6. Choose the option: "Create site based on blueprint push to a remote bare repository." This means that Crafter Studio will create a new site based on the blueprint you choose, link the remote repository as an upstream, and then once the blueprint is installed in the local Repositories it will be pushed automatically to the upstream remote.
  7. Choose your blueprint. There are several out of the box blueprints provided by default. Choose one of these or one of your own. For our example, we'll choose Empty which is the "Hello World" of blueprints.
  8. Click Create. Crafter CMS will create the local repositories, Solr core and internal data structures required to support the project and install the blueprint. Once complete, it will connect to the upstream and push the contents of the Sandbox repository to the remote.

Figure 13: Site is created and the contents of the sandbox are automatically pushed to the upstream repository.

Step 3: Set Up Your Delivery Nodes

Now that your project is created you can set up the rest of your production environment by initializing your delivery nodes to receive deployments from authoring. Remember these delivery nodes will pull from Crafter Studio's repositories, not the upstream remote repository.

When you add a new delivery node, a simple command line script is run on that node that configures it to replicate and process content from the "Published" repository from authoring.

Step 4: Set Up Your Developer Workflow and Lower Environments

Now that your upstream repository is initialized in GitHub you can set up any developer workflow you want. It's typical to consider Master to be in-sync with the Production Authoring Sandbox. Given that, you don't want to work in Master. Create branches to isolate development work from work that's ready to move to Production Authoring. Below is an example topology that shows multiple environments and developer workflow that include feature branches, developer forms, and local developer clones.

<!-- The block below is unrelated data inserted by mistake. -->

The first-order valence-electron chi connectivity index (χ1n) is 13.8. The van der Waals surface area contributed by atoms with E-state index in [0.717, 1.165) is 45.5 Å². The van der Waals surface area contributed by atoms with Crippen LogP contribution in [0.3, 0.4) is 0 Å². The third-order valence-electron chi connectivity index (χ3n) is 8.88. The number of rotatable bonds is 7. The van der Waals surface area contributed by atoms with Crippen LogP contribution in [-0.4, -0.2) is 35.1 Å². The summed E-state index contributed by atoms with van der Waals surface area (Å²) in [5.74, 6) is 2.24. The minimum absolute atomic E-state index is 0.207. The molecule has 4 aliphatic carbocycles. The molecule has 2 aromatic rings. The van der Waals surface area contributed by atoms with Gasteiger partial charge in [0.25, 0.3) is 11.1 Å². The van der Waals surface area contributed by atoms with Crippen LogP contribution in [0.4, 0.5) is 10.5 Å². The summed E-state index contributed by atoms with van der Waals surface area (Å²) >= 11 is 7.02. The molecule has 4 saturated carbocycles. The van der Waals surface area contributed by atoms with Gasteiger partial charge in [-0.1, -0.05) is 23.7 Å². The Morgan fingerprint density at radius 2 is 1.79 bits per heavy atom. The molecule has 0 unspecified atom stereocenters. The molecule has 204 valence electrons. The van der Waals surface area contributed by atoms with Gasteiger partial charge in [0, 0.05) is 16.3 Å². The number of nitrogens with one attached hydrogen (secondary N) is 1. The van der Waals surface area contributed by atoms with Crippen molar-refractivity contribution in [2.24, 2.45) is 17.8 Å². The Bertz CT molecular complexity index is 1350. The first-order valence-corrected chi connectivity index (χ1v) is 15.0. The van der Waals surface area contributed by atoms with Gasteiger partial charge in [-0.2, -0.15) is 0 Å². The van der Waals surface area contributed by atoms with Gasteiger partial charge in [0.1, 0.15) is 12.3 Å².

Figure 14: Full DevOps "Code Forward, Content Back" workflow for CI/CD with Crafter CMS leveraging Git mechanics and DevOps automation.

Let's consider for a moment that your a new developer joining the team. The topology above is already set up and you just want to get a local environment up and going. Simple. Follow these instructions.

  1. Install Crafter Studio locally ( Source build or Binaries bundle ).
  2. Log in as Admin.
  3. Click Create Site.
  4. Fill out the Create Site Form in a similar fashion as described in Step 2, except this time you chose the option to create your site based on an existing upstream repository. This can be your team's branch or your own fork. The exact workflow is up to you.

Figure 15: Set up a project based on existing remote Git repository via Crafter Studio


Today's digital marketplace is constantly evolving. Companies are always iterating on existing functionality with improvements and deeper integration or introducing new functionality and channels for their employees, partners, and customers. Crafter CMS provides the right technology and integrates seamlessly with your DevOps processes to enable you to achieve a high, sustainable continuous rate of constant, iterative development, integration and delivery (CI/CD.)

Digital experience teams finally have a toolset that allows authors to work continuously without being interrupted by developers.

Developers have a means for easily moving code forward through environments and pulling content back from production to lower environments.

Further, with Crafter's distributed repository development shops can run as much parallel development as they want and developers are able to leverage the workflow and local tools they are accustomed to.

"Code Forward, Content Back" is a trademark of Crafter Software Corporation